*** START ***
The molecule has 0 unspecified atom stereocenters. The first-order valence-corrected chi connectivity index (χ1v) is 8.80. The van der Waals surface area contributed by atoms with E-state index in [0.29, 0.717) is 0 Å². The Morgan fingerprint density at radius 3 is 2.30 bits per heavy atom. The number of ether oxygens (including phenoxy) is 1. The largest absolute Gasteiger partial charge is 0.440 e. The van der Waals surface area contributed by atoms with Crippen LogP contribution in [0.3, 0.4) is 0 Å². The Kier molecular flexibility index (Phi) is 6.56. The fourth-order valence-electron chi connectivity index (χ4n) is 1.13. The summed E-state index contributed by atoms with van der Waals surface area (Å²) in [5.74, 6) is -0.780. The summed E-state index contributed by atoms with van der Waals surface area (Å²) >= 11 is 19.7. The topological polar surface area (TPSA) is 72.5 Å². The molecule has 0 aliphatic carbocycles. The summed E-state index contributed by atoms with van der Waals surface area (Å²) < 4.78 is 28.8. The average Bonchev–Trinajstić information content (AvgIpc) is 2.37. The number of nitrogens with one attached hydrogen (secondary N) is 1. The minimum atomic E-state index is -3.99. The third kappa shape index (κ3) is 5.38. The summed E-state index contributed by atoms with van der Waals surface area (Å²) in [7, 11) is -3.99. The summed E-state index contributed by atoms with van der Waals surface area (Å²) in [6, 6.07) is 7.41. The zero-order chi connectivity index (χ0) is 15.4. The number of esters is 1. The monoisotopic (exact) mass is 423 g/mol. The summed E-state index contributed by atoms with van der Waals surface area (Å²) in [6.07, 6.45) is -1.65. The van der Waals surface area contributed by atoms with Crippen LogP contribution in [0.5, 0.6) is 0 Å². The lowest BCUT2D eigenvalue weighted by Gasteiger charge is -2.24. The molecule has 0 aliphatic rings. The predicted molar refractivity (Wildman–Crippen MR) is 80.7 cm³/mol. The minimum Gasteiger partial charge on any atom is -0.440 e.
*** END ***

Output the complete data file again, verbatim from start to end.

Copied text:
The molecule has 0 unspecified atom stereocenters. The first-order valence-corrected chi connectivity index (χ1v) is 8.80. The van der Waals surface area contributed by atoms with E-state index in [0.29, 0.717) is 0 Å². The Morgan fingerprint density at radius 3 is 2.30 bits per heavy atom. The number of ether oxygens (including phenoxy) is 1. The largest absolute Gasteiger partial charge is 0.440 e. The van der Waals surface area contributed by atoms with Crippen LogP contribution in [0.3, 0.4) is 0 Å². The Kier molecular flexibility index (Phi) is 6.56. The fourth-order valence-electron chi connectivity index (χ4n) is 1.13. The summed E-state index contributed by atoms with van der Waals surface area (Å²) in [5.74, 6) is -0.780. The summed E-state index contributed by atoms with van der Waals surface area (Å²) >= 11 is 19.7. The topological polar surface area (TPSA) is 72.5 Å². The molecule has 0 aliphatic carbocycles. The summed E-state index contributed by atoms with van der Waals surface area (Å²) < 4.78 is 28.8. The average Bonchev–Trinajstić information content (AvgIpc) is 2.37. The number of nitrogens with one attached hydrogen (secondary N) is 1. The minimum atomic E-state index is -3.99. The third kappa shape index (κ3) is 5.38. The summed E-state index contributed by atoms with van der Waals surface area (Å²) in [7, 11) is -3.99. The summed E-state index contributed by atoms with van der Waals surface area (Å²) in [6, 6.07) is 7.41. The zero-order chi connectivity index (χ0) is 15.4. The number of esters is 1. The monoisotopic (exact) mass is 423 g/mol. The summed E-state index contributed by atoms with van der Waals surface area (Å²) in [6.07, 6.45) is -1.65. The van der Waals surface area contributed by atoms with Crippen LogP contribution in [0.5, 0.6) is 0 Å². The lowest BCUT2D eigenvalue weighted by Gasteiger charge is -2.24. The molecule has 0 aliphatic rings. The predicted molar refractivity (Wildman–Crippen MR) is 80.7 cm³/mol. The minimum Gasteiger partial charge on any atom is -0.440 e.